Now to carry this further, if you have a biplane with a large wing and a small wing, and the large wing is set forward of the small wing, you could set the incidences such that the canard could drive the large wing to max lift for slow speed benefit. When the large wing stalls, the small wing will still be flying and the nose will drop. This could unstall the large wing, or the nose drop might stall the canard due to a relative upward movement of the air. Either way, as long as the canard stalls before the small rearward wing, you should have a stable ship that can obtain Cl-max out of the largest flying surface. Of course, it may have an exaggerated stall-bucking tendency, but I think you could minimize that with careful design and learned pilot technique.

    Bruce :)
     
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  15. Aug 31, 2012 #15

    Aerowerx

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    YES!!:ban: Exactly what I was wondering, but didn't know how to put in words (not being an aero engineer)! And the type of answer I was looking for, too.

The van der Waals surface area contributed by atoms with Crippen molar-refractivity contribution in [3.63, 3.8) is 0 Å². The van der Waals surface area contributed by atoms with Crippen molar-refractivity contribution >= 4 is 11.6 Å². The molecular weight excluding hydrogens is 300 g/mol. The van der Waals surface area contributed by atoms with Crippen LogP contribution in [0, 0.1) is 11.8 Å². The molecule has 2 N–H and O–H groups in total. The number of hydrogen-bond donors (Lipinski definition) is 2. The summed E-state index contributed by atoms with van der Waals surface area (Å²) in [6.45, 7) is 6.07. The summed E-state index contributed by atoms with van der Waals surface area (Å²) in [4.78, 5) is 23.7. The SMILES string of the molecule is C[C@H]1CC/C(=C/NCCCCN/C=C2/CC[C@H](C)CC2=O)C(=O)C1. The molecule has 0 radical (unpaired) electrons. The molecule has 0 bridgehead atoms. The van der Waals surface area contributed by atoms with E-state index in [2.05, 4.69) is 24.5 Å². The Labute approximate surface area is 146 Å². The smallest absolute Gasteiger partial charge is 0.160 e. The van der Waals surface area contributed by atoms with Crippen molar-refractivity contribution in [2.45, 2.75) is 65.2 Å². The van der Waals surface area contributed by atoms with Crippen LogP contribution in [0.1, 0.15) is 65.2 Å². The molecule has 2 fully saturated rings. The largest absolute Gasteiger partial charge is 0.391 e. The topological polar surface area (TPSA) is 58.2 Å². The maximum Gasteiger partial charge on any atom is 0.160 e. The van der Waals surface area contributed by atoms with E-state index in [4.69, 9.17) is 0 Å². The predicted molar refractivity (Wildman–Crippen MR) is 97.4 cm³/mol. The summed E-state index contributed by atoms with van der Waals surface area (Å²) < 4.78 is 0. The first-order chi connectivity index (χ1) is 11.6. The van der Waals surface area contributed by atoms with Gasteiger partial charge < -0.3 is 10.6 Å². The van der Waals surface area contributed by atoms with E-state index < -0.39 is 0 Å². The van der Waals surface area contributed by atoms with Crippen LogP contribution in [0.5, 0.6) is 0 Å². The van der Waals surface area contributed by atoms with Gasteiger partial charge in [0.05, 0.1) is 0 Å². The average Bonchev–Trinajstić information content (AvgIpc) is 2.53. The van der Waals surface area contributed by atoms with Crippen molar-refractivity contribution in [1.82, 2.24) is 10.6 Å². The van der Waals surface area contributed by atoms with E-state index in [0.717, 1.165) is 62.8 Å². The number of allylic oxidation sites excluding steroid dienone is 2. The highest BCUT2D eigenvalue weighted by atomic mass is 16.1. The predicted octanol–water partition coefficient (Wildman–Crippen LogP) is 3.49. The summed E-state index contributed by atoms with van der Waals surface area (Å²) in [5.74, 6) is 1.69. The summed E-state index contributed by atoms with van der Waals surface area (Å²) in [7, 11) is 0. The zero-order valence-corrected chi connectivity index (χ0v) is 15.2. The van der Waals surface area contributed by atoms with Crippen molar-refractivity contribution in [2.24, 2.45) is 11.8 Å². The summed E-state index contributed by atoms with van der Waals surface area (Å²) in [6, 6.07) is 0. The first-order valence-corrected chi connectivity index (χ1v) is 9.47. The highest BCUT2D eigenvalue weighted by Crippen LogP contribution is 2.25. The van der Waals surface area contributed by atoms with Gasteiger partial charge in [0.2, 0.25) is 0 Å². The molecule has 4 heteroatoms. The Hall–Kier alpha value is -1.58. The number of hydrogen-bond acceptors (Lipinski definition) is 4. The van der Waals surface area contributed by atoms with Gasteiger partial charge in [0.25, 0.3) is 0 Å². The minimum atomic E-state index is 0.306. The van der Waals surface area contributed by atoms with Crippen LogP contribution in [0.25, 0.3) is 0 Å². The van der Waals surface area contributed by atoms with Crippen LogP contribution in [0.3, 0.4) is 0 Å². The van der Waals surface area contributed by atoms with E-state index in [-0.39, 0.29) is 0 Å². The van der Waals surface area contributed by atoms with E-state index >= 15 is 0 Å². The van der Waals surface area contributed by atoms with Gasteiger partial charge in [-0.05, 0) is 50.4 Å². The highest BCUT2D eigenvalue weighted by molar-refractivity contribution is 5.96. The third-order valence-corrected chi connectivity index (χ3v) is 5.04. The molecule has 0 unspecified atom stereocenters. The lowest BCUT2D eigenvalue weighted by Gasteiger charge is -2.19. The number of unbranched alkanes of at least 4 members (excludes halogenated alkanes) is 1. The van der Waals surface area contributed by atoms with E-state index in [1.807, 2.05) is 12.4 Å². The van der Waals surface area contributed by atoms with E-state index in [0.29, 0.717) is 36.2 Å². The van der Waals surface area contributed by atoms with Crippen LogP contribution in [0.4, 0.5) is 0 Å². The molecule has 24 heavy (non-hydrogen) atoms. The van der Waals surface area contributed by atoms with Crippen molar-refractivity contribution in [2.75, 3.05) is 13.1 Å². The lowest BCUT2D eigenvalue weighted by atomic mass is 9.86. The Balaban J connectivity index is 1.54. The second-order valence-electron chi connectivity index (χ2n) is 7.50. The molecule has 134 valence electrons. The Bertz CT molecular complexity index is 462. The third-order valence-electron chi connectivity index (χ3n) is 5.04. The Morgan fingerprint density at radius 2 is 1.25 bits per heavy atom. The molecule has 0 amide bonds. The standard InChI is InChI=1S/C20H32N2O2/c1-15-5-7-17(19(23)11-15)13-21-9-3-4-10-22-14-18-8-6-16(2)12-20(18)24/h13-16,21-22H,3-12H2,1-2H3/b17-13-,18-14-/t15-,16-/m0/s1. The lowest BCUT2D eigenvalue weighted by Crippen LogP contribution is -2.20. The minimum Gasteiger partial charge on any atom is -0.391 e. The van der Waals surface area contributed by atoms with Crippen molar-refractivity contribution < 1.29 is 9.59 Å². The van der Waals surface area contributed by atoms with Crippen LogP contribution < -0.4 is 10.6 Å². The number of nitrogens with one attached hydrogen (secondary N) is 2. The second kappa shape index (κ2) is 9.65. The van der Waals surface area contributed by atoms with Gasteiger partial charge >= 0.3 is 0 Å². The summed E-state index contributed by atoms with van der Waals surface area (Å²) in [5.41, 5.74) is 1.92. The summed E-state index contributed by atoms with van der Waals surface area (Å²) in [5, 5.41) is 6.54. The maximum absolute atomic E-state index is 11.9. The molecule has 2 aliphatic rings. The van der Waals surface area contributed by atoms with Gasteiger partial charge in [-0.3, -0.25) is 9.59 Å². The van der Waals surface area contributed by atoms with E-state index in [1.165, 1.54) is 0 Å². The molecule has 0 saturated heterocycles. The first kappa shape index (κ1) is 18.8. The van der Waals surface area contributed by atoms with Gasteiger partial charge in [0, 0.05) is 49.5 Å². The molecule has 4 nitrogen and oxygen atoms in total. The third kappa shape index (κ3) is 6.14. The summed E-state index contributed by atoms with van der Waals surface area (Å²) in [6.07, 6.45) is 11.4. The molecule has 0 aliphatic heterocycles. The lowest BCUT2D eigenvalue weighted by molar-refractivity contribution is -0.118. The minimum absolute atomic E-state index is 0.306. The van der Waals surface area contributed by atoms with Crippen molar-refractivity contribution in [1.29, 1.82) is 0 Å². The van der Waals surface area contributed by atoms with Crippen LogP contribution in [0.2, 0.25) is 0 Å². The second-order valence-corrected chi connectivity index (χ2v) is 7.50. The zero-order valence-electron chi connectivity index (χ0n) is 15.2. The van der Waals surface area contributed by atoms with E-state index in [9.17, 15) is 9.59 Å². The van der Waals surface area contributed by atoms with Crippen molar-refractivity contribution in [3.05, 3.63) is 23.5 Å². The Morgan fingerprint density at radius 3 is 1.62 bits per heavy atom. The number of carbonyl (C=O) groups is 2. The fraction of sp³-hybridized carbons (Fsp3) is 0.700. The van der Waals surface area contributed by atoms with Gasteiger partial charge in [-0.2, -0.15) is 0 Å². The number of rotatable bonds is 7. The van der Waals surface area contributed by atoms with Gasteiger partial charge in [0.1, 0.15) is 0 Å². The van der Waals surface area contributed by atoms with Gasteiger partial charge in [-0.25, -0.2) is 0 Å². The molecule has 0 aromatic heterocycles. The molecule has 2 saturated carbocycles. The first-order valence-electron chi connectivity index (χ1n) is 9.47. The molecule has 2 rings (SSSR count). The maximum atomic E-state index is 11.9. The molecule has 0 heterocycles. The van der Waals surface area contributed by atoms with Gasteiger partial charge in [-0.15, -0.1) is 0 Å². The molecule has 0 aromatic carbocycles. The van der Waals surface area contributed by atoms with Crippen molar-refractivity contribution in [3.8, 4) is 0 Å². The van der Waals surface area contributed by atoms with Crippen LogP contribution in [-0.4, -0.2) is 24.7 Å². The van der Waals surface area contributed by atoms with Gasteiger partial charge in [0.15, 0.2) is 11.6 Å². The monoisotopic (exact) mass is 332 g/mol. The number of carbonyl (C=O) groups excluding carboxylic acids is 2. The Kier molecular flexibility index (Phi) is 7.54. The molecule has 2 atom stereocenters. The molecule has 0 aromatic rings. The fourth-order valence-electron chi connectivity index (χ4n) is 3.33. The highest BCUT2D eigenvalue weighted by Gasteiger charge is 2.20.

16. Aug 31, 2012 #16

    Aerowerx

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    Somewhere around here I have a couple of papers that discuss the 'optimum' placement of the canard. Since my stack of papers is almost two feet tall now, and it is late and I am tired, I don't feel like digging them out right now.

    But IIRC, the 'best' location for the canard is 1/2 MAC above the wing and 1.5 MAC ahead of the wing. Done right and the vortex off the canard actually helps the main wing.

    Not sure how this would apply to a biplane, though.
     
  17. Aug 31, 2012 #17

    Richard Schubert

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    Well Duh, Its called a Piaggio Avanti. ;)
     
  18. Aug 31, 2012 #18